Middle Child return to Edinburgh with their latest production - Eve Nicol's debut, One Life Stand. It's a complex painting of a typical cosmopolitan night out. Daniel Perks reviews:

Just another night out in a northern town – night buses, twilight dinners, clubs opening late. This one happens to be Hull, but One Life Stand rings true for most UK metropoles. And as the city buzzes with the energy of the night ahead, so too does its digital footprint. Online deliveries, kitten memes, Instagram pictures. No likes, no replies, no response – these are themselves a message, a lack of interest, a feeling of despair. Momo (Anna Mitchelson) takes down pictures that don’t get enough attention. Kit (Edward Cole) gets frustrated at Kat’s lack of response to his cute kitten posts. Blue ticks glare back at him as she deletes them with annoyance.

Edinburgh Festival Fringe 2018 One Life Stand

Edward Cole & Anna Mitchelson (image courtesy of Wullie Marr)

But for all Eve Nicol’s script is contemporary and up-to-date, One Life Stand as a production doesn’t really go anywhere. Maybe that’s the point. Maybe it’s just another night out in a big city, searching for meaning and ultimately finding cold chips at the end. Pics for kicks and clicks to find connection in the abyss.

The onslaught of lights, music, incoming distractions is initially an annoyance. But it does emphasise the world that brings Paul Smith’s buzzing cityscape into the confines of the Roundabout at Summerhall. And as the characters act equally as storytellers, there is an intimacy to their individual tales that invites the audience even deeper into the narrative. It takes half the play to make connections between the three; their threads intertwine in sporadic, random ways – another nod to Nicol’s eloquent depiction of a bustling cityscape.

Edinburgh Festival Fringe 2018 One Life Stand

Anna Mitchelson (image courtesy of Wullie Marr)

One Life Stand isn’t quite a gig theatre piece, and it’s in this indecision that the main faults can be found. There is a lack of clarity to the show as a concept, which is some ways fits with the lack of direction each character feels in their general lives. But in other ways, it loses its audience – lyrics are speak-sung in a manner like The Streets, but of seemingly mundane and nonsensical topics that add little to the storyline when underscoring is added.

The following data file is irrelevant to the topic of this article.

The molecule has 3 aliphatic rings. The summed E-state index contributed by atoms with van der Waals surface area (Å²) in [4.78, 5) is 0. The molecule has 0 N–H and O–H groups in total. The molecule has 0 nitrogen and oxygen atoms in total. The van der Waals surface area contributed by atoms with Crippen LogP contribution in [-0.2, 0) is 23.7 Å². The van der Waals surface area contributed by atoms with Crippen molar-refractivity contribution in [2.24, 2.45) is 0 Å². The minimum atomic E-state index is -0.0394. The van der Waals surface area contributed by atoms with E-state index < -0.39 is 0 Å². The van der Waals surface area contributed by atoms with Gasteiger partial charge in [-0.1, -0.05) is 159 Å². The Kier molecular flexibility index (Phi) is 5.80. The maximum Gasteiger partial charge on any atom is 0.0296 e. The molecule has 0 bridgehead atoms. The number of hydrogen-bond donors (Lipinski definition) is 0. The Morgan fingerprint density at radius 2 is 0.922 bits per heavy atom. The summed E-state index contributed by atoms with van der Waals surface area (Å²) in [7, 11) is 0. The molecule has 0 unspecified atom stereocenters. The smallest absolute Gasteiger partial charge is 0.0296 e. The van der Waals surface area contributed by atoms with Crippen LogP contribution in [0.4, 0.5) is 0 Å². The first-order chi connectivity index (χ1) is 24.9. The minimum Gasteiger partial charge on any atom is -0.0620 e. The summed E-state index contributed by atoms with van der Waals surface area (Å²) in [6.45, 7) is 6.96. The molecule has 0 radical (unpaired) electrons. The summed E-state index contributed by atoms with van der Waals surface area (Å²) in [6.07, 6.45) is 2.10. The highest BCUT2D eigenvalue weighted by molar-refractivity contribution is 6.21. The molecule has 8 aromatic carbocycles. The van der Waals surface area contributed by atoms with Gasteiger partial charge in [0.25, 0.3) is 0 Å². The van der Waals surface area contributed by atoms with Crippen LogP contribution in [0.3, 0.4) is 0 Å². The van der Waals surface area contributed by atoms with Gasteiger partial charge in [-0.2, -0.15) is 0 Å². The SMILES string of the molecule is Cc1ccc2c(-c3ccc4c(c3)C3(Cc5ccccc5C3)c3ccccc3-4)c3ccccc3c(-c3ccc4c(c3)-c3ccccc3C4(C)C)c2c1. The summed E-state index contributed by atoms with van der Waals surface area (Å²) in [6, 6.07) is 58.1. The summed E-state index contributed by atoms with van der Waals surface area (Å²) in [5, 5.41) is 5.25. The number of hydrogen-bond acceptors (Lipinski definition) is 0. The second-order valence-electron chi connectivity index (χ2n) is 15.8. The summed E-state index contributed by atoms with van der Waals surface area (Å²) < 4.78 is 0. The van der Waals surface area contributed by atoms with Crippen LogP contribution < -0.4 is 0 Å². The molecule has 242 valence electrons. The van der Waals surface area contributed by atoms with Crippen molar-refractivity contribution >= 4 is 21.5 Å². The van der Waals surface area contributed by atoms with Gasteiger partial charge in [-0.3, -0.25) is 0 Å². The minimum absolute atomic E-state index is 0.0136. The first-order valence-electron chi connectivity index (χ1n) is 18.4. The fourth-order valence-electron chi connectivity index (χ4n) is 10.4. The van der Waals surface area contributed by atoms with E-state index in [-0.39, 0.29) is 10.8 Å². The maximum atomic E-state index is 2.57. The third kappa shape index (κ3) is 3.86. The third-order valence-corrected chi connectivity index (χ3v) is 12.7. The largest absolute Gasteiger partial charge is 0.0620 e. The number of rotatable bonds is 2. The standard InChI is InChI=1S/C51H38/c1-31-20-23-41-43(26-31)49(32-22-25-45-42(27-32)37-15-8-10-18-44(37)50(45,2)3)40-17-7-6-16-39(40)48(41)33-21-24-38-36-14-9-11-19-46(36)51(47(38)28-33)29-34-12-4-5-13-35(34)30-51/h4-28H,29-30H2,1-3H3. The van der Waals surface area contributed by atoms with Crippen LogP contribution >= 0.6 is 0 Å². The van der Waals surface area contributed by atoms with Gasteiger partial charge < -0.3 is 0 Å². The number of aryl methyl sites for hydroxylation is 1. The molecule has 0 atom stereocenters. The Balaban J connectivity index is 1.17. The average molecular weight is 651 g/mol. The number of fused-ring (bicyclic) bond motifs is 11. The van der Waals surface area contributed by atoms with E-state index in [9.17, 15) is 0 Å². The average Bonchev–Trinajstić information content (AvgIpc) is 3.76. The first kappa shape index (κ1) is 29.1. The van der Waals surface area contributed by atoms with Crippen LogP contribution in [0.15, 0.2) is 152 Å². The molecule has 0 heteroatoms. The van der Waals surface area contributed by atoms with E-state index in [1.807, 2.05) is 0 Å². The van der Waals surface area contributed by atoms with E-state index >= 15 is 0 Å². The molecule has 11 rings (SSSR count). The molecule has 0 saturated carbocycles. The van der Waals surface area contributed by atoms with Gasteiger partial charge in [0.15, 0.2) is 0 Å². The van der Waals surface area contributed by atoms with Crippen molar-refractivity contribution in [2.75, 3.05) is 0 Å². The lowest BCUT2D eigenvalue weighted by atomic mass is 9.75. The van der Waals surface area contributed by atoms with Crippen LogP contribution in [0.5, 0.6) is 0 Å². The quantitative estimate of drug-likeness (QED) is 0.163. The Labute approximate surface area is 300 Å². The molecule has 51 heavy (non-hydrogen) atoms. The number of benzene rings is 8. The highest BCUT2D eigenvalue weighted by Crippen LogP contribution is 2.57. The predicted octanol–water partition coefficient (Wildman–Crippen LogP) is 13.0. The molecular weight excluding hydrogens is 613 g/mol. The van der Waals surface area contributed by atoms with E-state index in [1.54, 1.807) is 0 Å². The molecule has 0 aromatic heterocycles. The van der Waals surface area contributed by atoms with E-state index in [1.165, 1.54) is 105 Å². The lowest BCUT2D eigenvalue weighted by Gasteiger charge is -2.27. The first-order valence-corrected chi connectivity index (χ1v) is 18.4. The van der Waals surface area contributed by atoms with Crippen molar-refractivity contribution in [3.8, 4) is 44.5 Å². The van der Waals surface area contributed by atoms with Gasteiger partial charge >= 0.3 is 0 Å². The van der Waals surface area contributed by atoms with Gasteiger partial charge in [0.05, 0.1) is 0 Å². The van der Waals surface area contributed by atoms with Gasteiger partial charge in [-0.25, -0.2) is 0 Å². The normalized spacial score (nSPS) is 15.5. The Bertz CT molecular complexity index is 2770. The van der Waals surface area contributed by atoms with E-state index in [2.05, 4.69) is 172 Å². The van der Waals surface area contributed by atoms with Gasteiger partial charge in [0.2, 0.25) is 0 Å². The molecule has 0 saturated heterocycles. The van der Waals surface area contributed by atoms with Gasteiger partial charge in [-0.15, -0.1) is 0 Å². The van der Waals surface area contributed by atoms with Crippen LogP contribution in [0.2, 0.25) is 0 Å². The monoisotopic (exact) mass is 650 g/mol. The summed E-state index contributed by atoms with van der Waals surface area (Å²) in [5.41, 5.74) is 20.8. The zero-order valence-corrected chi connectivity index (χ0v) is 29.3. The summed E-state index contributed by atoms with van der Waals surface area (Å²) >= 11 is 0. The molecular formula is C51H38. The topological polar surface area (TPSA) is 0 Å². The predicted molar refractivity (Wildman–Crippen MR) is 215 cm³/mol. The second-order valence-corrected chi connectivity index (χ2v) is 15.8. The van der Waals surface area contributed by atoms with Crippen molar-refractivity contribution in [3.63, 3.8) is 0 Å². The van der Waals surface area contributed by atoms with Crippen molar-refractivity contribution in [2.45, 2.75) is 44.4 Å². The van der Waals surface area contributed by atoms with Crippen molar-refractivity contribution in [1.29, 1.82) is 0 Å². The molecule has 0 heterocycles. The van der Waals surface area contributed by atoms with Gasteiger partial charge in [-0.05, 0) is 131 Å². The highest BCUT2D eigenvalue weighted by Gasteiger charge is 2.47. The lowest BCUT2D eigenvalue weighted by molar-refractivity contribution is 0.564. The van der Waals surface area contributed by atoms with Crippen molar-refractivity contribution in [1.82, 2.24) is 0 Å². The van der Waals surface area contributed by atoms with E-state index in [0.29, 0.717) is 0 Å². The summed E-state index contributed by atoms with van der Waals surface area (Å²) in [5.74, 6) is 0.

The versatility of the actors is reflected in the insecurities of their characters – each one needs to be a different person for different people. Kim (Tanya Loretta Dee) is the most intriguing but has the least developed part, the least material to play with and explore. Kat’s emotions are the most complex and Dee reflects these in a nuanced portrayal that encompasses her frustrations and insecurities with both her professional and personal life.

Kit by contrast is more insecure, less full of drive and ambition. Cole embodies these attributes effectively, capturing the character’s lack of direction and magnetic draw to the alternative nature of Momo. The show romanticises this encounter, a late-night love story between a grown man and a teenager that leaves everyone a little uncomfortable.

Edinburgh Festival Fringe 2018 One Life Stand

Edward Cole & Tanya Loretta Dee (image courtesy of Wullie Marr)

One Life Stand emphasises how it’s often more comfortable to open up to strangers, which is why Kit and Kat can never quite share their true feelings to each other. Momo for both characters is the confidante, despite Mitchelson’s portrayal of a girl with standoffish confidence. As a snapshot of isolated city living, Nicol paints her picture with vivid colour. But One Life Stand lacks elements that make it stand out – they are interesting artistic devices more so than impactful moments.

 

 

★★★☆☆

One Life Stand runs at Summerhall as part of Edinburgh Festival Fringe 2018 until 26 August 2018. For further information, please visit the venue website.